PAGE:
And also the fact that a lot of my counselors were working in social work and going for their degrees in sociology it really warmed me up to the idea of a more humanist career path…so I would say…my decision to go into psychology was slightly influenced by that after I switched over from biological sciences. And so my current career path that I’m aiming for, as a school psychologist, I’d say was influenced by that as well.

The most important relationships were through my staff. I got the chance to meet different staff there that showed us that even though they were, like, older than us, that they were no different… it was amazing because they went through the same process that we went through and I met some that did music and did all these types of different majors and career fields that they were in, and just to be able to learn from them and build that type of relationship, have them reach out, like, as you go into college. Yeah, to get that feedback from them of how they, what was their college experience going through… is just, is just amazing.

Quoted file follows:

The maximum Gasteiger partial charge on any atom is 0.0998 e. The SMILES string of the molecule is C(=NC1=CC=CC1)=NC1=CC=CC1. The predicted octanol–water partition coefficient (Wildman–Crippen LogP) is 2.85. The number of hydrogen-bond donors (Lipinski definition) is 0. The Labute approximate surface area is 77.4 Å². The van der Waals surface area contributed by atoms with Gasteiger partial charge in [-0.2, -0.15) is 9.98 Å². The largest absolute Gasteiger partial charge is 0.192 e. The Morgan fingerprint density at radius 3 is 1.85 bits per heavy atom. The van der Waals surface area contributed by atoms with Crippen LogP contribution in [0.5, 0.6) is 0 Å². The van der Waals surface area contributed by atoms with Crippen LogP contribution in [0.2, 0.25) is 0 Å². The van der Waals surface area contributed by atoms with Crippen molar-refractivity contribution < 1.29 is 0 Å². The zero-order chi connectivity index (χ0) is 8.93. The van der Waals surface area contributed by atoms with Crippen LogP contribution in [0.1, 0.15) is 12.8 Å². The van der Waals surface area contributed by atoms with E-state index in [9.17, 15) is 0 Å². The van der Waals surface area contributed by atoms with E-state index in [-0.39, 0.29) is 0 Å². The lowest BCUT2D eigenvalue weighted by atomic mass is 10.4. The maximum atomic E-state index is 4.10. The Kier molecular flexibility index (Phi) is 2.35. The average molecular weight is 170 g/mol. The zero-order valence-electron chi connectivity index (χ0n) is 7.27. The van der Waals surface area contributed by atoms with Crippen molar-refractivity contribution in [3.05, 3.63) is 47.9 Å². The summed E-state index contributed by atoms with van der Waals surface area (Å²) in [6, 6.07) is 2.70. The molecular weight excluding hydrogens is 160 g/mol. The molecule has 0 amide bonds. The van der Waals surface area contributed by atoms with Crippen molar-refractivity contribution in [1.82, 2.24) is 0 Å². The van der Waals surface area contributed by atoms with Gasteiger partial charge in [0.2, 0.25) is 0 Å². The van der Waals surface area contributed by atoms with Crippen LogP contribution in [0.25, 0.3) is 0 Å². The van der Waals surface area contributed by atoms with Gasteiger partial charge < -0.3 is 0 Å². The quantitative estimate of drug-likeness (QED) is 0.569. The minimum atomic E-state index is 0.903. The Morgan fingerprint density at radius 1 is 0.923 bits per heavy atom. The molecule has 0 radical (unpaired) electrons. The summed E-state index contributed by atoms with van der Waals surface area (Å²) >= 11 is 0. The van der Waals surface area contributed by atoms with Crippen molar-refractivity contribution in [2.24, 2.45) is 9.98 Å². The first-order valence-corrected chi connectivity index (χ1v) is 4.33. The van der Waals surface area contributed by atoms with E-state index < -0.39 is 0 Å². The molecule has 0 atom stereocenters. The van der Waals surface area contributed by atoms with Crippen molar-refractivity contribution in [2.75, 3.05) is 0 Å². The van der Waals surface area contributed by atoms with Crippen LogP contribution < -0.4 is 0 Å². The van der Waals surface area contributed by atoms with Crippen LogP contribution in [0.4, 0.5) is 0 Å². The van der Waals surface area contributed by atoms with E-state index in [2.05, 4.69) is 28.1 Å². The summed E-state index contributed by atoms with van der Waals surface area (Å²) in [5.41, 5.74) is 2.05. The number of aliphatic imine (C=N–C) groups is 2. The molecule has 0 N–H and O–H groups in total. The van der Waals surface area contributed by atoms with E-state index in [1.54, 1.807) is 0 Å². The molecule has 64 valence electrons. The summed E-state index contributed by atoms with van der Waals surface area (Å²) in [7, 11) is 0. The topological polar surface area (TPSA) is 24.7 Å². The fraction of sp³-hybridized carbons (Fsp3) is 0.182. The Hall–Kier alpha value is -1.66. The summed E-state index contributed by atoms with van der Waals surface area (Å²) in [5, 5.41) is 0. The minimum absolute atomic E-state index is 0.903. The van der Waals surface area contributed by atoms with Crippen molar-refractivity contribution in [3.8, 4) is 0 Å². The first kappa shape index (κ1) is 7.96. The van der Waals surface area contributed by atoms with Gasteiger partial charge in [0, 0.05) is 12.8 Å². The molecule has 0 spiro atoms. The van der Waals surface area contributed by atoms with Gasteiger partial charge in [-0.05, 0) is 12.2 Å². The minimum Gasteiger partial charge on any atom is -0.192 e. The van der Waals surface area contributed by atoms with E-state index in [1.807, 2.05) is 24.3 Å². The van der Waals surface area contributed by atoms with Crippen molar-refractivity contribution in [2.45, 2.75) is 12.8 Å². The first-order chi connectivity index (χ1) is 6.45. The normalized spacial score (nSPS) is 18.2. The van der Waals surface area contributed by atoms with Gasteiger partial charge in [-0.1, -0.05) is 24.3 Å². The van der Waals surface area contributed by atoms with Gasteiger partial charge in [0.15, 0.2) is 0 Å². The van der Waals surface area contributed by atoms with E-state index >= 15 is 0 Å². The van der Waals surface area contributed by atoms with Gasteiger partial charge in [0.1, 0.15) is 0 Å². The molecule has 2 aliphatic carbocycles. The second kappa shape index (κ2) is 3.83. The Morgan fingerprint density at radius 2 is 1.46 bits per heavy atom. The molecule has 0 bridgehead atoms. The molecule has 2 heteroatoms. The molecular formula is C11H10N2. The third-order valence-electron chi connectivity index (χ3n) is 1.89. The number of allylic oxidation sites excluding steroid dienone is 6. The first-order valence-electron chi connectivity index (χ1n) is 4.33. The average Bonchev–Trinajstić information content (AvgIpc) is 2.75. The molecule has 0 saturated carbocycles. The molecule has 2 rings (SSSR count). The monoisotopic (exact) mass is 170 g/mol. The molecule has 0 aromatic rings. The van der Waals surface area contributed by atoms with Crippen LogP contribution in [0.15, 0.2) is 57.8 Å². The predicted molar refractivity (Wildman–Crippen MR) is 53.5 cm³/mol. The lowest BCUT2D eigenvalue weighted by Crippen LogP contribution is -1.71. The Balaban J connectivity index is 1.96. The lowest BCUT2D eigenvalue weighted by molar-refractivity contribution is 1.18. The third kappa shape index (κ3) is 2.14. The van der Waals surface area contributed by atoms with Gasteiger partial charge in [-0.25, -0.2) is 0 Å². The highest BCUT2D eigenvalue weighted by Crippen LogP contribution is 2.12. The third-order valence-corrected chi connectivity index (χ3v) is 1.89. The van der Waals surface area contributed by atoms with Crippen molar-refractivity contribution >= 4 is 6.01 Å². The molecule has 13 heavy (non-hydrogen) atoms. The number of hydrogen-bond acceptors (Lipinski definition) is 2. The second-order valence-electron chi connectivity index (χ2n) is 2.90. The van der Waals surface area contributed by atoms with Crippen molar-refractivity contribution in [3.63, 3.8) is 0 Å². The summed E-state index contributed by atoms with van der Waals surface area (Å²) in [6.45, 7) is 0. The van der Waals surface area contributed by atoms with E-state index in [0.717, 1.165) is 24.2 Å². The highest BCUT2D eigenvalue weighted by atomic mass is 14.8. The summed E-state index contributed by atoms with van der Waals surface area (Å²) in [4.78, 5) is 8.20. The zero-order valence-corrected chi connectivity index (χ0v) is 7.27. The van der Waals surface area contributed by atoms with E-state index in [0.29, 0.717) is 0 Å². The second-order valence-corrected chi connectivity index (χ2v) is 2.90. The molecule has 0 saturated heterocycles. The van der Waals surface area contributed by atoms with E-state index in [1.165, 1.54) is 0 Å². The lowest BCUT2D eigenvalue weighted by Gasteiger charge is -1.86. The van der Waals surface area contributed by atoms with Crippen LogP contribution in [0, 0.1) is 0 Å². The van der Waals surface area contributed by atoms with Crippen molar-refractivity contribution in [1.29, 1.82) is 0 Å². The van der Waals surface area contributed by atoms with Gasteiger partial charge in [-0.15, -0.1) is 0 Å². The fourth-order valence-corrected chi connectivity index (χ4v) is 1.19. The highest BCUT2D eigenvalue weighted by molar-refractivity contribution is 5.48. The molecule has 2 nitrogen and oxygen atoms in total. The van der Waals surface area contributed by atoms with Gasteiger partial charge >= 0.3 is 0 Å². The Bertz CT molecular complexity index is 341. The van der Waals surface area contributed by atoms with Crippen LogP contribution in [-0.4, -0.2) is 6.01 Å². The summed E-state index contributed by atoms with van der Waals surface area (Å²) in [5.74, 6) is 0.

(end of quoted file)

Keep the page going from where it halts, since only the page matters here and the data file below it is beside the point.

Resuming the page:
Providing Emotional Support: Interviews revealed that youth relied on the relationships they developed in Wyman Leaders as a support system; an extra layer of support in addition to their families. This was particularly helpful during times of family crisis and transition to college. Emotional support from Wyman Leaders staff during college was critical, as many were first-generation students.

Wyman from the top all the way to the bottom, showed up to both of my parents’ funeral[s]. So, my father passed when I was a freshman in high school, my mother passed when I was in my last semester of grad school. They were at both of them. So throughout the whole time they were constantly checking up on me, calling me, texting me, going out to dinner, sending me cards, sending the invitations. So <Wyman Staff Member>, when she came to my mother’s funeral, she just really saw how distraught I was…she knew I kind of needed to get out and get some fresh air, and she saw the pain I am in. She was like, “I can get her out the house I can put her around people she loves and I can get her a break from life.” I’m so appreciative of that because I needed that at that time.